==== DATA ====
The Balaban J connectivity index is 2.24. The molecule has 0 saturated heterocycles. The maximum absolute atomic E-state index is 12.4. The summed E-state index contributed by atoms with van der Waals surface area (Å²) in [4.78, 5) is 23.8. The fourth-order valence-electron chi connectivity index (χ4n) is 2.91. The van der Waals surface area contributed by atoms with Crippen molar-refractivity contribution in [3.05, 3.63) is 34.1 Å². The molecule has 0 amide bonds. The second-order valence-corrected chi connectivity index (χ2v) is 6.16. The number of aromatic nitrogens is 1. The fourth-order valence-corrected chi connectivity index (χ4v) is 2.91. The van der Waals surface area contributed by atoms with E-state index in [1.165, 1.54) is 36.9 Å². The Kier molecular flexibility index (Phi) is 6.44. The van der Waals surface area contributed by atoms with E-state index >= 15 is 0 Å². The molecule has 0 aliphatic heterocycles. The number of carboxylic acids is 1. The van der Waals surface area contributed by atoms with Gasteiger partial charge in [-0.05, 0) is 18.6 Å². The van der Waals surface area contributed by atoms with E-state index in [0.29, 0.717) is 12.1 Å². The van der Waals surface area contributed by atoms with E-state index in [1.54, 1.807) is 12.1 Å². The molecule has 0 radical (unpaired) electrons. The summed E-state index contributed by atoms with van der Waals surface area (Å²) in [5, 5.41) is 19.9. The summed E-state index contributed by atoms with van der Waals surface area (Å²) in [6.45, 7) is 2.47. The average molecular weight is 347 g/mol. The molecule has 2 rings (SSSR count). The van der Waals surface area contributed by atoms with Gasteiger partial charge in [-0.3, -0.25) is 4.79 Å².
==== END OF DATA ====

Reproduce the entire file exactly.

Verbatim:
The Balaban J connectivity index is 2.24. The molecule has 0 saturated heterocycles. The maximum absolute atomic E-state index is 12.4. The summed E-state index contributed by atoms with van der Waals surface area (Å²) in [4.78, 5) is 23.8. The fourth-order valence-electron chi connectivity index (χ4n) is 2.91. The van der Waals surface area contributed by atoms with Crippen molar-refractivity contribution in [3.05, 3.63) is 34.1 Å². The molecule has 0 amide bonds. The second-order valence-corrected chi connectivity index (χ2v) is 6.16. The number of aromatic nitrogens is 1. The fourth-order valence-corrected chi connectivity index (χ4v) is 2.91. The van der Waals surface area contributed by atoms with E-state index in [1.165, 1.54) is 36.9 Å². The Kier molecular flexibility index (Phi) is 6.44. The van der Waals surface area contributed by atoms with E-state index >= 15 is 0 Å². The molecule has 0 aliphatic heterocycles. The number of carboxylic acids is 1. The van der Waals surface area contributed by atoms with Gasteiger partial charge in [-0.05, 0) is 18.6 Å². The van der Waals surface area contributed by atoms with E-state index in [0.29, 0.717) is 12.1 Å². The van der Waals surface area contributed by atoms with E-state index in [1.54, 1.807) is 12.1 Å². The molecule has 0 radical (unpaired) electrons. The summed E-state index contributed by atoms with van der Waals surface area (Å²) in [5, 5.41) is 19.9. The summed E-state index contributed by atoms with van der Waals surface area (Å²) in [6.45, 7) is 2.47. The average molecular weight is 347 g/mol. The molecule has 2 rings (SSSR count). The van der Waals surface area contributed by atoms with Gasteiger partial charge in [-0.3, -0.25) is 4.79 Å².